Ms. Giglio said the land was owned by Larry Simms, who was unable to develop it, and the county offered to buy it as open space despite having invasive species of plants growing on it.
“If you’re going to spend county and state money on open space, it should be on a piece of property that’s threatened, not for somebody that worked on your campaign or donated money to your campaign,” she said.
Ms. Jens-Smith said that, in another instance, there was a special permit application for 48 Kroemer LLC, involving two of Ms. Giglio’s partners in the Summerwind Square project. The project involved a proposed 270,000-gallon liquid propane storage facility on Kroemer Avenue.
Ms. Jens-Smith said Ms. Giglio did not disclose the conflict.
“We did bring it up and she said she would step back and not have any opinions on the project,” she said. “They just came through a couple weeks ago for their special permit public hearing and she continued to participate without letting the public known she had an interest in this.”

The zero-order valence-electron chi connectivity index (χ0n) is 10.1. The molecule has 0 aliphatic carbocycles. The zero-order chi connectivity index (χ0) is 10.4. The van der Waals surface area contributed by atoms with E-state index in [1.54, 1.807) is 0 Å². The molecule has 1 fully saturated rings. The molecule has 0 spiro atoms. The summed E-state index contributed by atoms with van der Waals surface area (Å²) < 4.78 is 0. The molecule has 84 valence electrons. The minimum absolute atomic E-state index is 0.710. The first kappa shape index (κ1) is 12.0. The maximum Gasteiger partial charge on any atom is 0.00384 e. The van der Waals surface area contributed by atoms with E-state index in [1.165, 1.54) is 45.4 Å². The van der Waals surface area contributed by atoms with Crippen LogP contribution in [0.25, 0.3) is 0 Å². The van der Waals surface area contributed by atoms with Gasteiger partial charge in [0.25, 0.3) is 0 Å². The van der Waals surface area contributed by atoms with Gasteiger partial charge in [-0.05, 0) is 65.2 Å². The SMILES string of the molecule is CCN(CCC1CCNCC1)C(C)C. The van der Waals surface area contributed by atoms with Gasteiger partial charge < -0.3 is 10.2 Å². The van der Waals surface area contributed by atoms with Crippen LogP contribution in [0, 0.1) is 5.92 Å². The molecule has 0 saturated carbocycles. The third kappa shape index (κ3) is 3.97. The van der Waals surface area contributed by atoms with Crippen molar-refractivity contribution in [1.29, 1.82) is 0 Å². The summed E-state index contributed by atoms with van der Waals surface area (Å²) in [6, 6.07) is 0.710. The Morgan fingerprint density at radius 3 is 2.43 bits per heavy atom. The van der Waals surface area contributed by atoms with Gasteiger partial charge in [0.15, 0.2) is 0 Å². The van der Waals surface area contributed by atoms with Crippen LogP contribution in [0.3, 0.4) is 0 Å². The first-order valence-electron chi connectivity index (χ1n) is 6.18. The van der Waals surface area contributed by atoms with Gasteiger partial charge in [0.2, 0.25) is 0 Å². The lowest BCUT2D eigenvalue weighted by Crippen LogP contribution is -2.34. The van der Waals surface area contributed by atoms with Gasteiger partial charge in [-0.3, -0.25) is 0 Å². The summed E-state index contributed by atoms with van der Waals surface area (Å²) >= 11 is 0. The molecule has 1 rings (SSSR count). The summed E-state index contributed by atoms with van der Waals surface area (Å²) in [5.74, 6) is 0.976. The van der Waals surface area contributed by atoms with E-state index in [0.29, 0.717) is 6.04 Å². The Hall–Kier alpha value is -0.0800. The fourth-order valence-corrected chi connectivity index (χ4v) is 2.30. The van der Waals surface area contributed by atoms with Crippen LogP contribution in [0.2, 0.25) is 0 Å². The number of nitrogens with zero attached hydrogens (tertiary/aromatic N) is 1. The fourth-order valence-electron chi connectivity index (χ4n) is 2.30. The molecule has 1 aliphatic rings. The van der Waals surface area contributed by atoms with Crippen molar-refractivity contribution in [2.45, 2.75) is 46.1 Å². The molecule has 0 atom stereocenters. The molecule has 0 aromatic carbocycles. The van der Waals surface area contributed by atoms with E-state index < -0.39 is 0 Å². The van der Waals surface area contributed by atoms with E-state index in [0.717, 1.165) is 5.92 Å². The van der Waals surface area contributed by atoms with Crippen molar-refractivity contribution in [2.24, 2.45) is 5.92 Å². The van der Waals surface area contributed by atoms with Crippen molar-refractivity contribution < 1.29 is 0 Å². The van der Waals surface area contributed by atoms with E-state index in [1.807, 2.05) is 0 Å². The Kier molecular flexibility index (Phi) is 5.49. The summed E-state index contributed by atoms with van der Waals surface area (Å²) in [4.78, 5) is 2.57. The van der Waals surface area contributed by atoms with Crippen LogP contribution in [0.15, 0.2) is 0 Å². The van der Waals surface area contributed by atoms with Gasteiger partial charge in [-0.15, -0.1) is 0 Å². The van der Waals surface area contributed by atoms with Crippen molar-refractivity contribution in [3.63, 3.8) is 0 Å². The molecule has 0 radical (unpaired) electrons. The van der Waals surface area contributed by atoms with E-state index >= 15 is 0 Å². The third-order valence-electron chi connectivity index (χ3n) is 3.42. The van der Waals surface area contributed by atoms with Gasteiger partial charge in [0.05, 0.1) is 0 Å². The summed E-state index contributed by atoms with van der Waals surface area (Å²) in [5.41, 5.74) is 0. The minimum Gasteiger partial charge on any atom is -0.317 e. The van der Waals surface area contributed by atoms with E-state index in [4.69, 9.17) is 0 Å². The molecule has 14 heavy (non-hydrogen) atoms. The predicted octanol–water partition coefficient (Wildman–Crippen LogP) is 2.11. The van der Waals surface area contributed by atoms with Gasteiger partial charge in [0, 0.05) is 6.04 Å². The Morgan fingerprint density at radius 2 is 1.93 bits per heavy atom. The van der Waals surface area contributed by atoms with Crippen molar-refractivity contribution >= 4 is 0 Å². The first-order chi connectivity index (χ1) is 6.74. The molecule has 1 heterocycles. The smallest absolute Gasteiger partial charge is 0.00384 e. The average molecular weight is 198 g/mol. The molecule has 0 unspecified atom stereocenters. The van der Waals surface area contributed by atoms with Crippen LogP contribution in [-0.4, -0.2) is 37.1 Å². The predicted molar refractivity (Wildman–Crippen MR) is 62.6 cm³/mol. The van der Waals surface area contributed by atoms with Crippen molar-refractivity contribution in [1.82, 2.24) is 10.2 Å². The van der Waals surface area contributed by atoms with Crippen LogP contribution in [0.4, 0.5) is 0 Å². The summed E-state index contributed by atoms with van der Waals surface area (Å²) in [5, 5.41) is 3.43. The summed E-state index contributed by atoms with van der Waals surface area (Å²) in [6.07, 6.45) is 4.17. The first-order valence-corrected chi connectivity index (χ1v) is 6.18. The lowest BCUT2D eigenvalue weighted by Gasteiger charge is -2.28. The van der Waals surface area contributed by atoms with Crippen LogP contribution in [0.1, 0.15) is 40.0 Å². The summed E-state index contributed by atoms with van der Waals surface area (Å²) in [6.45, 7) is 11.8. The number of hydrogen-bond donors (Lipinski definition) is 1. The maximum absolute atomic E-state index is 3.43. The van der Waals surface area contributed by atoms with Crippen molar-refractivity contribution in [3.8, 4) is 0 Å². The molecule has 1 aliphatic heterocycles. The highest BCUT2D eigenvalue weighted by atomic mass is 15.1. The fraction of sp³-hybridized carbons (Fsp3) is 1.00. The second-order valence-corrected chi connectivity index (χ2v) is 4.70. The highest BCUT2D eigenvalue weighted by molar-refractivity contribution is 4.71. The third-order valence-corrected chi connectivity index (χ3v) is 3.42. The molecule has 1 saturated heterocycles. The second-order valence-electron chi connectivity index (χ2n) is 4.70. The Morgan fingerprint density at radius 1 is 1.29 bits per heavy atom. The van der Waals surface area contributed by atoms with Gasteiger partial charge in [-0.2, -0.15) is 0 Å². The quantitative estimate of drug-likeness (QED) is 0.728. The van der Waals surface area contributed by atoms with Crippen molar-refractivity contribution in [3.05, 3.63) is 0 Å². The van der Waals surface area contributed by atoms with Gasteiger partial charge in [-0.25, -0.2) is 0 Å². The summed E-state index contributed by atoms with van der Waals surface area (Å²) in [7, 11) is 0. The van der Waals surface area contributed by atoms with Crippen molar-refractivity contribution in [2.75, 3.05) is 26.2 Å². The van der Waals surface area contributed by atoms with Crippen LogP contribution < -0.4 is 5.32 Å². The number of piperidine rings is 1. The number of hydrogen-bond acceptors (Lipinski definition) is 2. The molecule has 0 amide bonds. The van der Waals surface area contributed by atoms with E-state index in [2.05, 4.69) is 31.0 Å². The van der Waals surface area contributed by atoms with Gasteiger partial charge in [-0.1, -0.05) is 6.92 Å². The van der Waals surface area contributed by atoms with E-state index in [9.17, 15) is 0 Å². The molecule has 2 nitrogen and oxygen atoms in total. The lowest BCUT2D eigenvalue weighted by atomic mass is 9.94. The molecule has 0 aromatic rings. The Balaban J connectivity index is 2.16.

“Laura is very good at trying to destroy my name and saying I’m unethical,” Ms. Giglio said. She said she did go before the town ethics board on the issue and got clearance.
The March 20, 2019, town ethics board opinion, written by deputy town attorney Eric Howard, states that Ms. Giglio said she has no relationship with Frank Fisher, the owner of the property, or any of the principals of the application, and that she has no interest, monetary or otherwise, in the Kroemer Avenue project.